To help residents beat the heat, Burlington will operate cooling centers between Tuesday, June 18 and Friday, June 21.

The following places will act as cooling centers:

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  • Public Works / Parks – 645 Pine St.: 8 a.m.-4 p.m., Tuesday, Thursday, Friday; 11 a.m. – 4 p.m., Wednesday.
  • Fletcher Free Library – 235 College St.: 10 a.m.-8 p.m., Tuesday; 10 a.m.-6 p.m. Thursday, Friday .
  • City Hall − 149 Church St.: 11 a.m. – 4 p.m., Wednesday.
  • O.N.E. Center – 20 Allen St.: 11 a.m.-4 p.m., Tuesday to Friday.
  • Leddy Arena – 216 Leddy Park Road: 11 a.m.-7 p.m., Tuesday to Thursday; 11 a.m. – 4 p.m., Friday.
  • Fletcher Free, New North End – 1127 North Ave.: 2-6 p.m., Tuesday & Thursday; 10 a.m.-2 p.m., Friday .

For more information on cooling centers, visit https://enjoyburlington.com/burlington-cooling-centers-where-to-cool-off-during-a-heat-wave.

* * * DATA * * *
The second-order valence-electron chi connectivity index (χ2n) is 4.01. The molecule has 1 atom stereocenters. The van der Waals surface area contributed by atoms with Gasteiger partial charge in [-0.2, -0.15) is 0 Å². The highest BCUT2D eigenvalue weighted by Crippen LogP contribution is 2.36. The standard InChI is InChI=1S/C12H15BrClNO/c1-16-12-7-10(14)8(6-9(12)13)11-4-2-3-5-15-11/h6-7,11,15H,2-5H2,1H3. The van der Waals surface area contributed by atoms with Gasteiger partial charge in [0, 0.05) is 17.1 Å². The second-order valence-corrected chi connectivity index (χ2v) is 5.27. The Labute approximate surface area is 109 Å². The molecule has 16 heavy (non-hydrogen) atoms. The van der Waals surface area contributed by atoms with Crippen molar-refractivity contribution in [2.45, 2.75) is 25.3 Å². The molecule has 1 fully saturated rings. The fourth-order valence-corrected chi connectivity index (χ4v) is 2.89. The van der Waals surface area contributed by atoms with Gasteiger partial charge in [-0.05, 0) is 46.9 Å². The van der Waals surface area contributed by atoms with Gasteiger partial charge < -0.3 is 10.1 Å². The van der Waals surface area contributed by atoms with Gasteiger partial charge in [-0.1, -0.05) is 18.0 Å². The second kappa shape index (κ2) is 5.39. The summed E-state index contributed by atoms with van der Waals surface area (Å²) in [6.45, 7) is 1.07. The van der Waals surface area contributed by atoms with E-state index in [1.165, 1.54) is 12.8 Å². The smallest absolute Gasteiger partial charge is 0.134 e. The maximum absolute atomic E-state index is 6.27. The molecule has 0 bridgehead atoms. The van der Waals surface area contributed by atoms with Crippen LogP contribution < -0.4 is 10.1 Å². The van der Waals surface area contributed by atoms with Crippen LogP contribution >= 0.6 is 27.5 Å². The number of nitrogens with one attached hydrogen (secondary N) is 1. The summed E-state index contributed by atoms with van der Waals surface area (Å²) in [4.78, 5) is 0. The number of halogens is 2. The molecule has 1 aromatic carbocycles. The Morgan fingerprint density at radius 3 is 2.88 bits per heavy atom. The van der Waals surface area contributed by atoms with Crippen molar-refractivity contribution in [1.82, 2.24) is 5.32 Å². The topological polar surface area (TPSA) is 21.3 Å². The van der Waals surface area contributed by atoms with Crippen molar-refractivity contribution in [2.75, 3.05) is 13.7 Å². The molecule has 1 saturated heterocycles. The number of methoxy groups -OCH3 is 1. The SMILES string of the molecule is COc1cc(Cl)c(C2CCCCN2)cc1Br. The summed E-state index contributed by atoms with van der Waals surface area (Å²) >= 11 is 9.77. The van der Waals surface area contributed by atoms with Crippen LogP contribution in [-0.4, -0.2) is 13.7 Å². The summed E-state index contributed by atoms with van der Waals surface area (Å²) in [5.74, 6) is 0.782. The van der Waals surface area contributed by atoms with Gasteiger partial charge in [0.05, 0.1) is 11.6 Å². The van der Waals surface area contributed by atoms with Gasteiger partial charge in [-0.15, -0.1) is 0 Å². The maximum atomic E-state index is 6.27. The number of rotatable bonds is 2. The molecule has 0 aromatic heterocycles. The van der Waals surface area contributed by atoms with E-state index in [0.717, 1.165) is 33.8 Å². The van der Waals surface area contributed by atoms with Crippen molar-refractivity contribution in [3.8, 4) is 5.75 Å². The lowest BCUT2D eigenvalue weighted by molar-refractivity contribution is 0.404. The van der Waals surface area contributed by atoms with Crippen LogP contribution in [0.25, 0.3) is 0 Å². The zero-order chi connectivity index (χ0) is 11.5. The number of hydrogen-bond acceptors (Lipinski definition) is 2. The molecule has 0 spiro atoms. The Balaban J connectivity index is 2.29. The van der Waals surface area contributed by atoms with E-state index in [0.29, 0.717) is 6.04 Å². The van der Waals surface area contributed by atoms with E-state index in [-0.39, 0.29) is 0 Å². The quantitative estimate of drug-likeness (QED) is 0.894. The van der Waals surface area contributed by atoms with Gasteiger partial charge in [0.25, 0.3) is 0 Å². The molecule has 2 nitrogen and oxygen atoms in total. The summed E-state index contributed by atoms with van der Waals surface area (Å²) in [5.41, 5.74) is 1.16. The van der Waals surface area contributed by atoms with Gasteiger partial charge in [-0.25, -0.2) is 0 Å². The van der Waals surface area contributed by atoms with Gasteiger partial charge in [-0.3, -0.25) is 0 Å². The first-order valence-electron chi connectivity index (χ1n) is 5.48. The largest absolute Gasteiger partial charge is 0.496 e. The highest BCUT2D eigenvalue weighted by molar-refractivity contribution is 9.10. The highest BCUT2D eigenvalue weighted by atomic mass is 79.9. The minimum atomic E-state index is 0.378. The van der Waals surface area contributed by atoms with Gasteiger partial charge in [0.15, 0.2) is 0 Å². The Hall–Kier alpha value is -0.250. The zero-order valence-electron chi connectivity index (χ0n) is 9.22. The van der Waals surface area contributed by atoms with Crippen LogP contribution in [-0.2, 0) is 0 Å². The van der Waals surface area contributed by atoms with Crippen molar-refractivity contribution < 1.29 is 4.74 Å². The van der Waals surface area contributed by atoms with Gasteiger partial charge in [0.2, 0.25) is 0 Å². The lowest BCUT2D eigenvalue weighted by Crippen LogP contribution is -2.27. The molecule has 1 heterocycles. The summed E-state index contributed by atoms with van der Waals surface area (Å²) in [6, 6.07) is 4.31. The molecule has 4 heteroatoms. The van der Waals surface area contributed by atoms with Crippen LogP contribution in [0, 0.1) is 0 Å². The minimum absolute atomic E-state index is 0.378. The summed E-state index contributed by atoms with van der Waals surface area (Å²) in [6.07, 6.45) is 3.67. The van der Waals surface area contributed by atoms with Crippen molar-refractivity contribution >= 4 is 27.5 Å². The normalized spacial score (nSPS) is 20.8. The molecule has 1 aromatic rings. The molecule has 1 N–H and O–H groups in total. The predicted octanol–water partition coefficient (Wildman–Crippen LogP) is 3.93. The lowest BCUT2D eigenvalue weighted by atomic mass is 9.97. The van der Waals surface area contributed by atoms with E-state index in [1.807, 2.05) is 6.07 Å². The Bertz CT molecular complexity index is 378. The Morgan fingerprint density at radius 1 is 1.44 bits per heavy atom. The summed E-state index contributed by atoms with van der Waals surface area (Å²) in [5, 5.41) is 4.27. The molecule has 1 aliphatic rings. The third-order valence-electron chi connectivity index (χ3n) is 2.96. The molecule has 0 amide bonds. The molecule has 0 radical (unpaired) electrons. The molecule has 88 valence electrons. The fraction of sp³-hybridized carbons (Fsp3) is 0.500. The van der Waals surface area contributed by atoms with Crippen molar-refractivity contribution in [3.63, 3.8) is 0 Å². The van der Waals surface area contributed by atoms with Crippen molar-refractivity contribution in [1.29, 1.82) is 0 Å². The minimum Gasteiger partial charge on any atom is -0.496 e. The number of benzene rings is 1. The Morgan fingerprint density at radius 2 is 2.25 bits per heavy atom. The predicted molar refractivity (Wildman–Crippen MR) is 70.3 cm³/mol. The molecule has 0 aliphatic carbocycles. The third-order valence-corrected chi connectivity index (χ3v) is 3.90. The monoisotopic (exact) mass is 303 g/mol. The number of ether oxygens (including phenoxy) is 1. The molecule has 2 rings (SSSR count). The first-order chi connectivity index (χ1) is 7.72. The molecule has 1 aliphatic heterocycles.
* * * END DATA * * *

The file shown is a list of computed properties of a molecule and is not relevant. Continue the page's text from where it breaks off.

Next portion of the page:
More: Summer is officially here in Vermont: How to keep pets safe while the weather is hot

Megan Stewart is a government accountability reporter for the Burlington Free Press. Contact her at mstewartyounger@gannett.com.



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Vermont lawmaker publicly apologizes after being caught on video repeatedly pouring water into colleague’s bag

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Vermont lawmaker publicly apologizes after being caught on video repeatedly pouring water into colleague’s bag


Politics